Warning: This story contains images that may disturb some readers.
Kaikōura residents and tourists woke to a horrifying sight on Sunday morning after more than nine red-billed gulls were brutally killed.
The native birds, which are protected by law and listed as 'threatened' in New Zealand, were found around the Kaikōura Wharf at the end of Avoca St, by guests staying at the Pier Hotel.
When Sabrina Luecht from Kaikōura Wildlife Rescue was notified of the gruesome discovery, she immediately went to the scene to take photographic evidence and locate any injured birds that would have to be put down.
"I only found one injured live bird, down near the water on the rocks, which I had euthanised at VetCare Kaikōura," she told Newshub.
"There were apparently more injured live birds, but in the time that passed, they obviously made an attempt to get away. There were many feathers over the wharf edge, heading towards the water."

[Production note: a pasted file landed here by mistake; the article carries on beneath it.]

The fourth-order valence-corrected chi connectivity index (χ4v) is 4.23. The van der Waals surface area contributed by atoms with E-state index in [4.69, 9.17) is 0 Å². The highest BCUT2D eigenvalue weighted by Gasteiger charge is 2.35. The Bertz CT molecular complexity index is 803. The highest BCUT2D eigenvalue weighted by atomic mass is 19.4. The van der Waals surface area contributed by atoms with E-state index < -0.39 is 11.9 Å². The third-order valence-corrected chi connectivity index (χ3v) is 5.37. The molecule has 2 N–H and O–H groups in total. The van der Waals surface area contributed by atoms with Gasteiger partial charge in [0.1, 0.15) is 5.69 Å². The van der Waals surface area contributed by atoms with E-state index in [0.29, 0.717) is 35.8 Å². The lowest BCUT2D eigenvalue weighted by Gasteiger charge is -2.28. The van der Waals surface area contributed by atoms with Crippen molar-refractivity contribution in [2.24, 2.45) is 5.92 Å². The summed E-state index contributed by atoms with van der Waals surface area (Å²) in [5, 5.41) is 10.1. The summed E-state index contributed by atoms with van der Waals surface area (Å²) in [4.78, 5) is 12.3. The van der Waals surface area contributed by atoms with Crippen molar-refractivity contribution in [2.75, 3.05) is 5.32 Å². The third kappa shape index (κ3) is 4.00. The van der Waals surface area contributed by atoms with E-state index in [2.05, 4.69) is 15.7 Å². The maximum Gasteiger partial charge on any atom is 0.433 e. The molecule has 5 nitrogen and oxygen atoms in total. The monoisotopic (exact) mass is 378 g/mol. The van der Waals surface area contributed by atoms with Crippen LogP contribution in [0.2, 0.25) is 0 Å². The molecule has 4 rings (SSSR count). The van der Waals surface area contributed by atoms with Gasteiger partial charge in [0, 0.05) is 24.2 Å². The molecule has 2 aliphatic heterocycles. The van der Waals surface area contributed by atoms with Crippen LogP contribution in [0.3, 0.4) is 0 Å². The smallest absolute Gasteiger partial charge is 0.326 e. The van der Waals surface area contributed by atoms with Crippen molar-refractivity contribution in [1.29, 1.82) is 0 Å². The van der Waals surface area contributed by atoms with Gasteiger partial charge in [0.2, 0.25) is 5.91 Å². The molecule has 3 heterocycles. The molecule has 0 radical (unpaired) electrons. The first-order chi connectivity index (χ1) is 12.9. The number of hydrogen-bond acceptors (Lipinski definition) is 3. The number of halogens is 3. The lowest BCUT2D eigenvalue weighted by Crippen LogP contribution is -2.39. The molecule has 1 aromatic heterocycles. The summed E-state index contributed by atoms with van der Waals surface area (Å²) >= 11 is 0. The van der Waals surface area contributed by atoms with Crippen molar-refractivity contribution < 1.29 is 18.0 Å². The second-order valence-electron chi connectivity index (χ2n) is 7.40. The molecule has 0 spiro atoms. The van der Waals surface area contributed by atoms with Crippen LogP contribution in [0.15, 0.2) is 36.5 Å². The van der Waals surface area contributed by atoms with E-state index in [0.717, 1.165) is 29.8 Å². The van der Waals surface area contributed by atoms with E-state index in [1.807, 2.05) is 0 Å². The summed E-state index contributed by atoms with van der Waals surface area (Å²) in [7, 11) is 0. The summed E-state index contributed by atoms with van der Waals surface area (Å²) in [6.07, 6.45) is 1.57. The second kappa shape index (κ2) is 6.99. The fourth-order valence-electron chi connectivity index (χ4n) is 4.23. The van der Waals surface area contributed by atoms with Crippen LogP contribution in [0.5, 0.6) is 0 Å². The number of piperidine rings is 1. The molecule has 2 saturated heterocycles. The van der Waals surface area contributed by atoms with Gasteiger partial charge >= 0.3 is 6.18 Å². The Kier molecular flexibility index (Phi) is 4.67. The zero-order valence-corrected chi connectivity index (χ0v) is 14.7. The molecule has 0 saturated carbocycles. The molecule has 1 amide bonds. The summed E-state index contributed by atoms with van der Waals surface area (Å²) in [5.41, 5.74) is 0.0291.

She believes the birds, which roost on the rocks off the wharf, were shot with an air rifle or similar firearm, before being either run over with a vehicle or stamped to death by foot.
The birds' bodies bore the signs of impact injuries compatible with being run over or crushed, such as bulging eyes and intestinal protrusion.
So far the death count is nine birds, including the euthanised gull - but it's likely more were mortally injured before they crawled away into the water.
Ms Luecht says the gulls were probably killed by locals in the early hours of Sunday morning.
"This was a highly cruel and malicious illegal offence, one which is punishable under the Wildlife Act 1953," she says.
"Ironically, Kaikōura is considered a tourism hotspot due to its wildlife drawcard. It is sad to see tourists - including children - witnessing such disturbing sights."
She says many Kaikōura residents wrongly believe red-billed gulls are pests, when in fact they are a native species protected by law, and are listed as 'threatened' under the New Zealand Threat Classification System.
Kaikōura's red-billed gull population (one of the country's three main breeding colonies) declined by 51 percent between 1983 and 2005.
The gull deaths are being investigated by the Department of Conservation (DoC). If anyone has information about the incident, they are urged to contact the Kaikōura DoC Office on (03) 319 5641.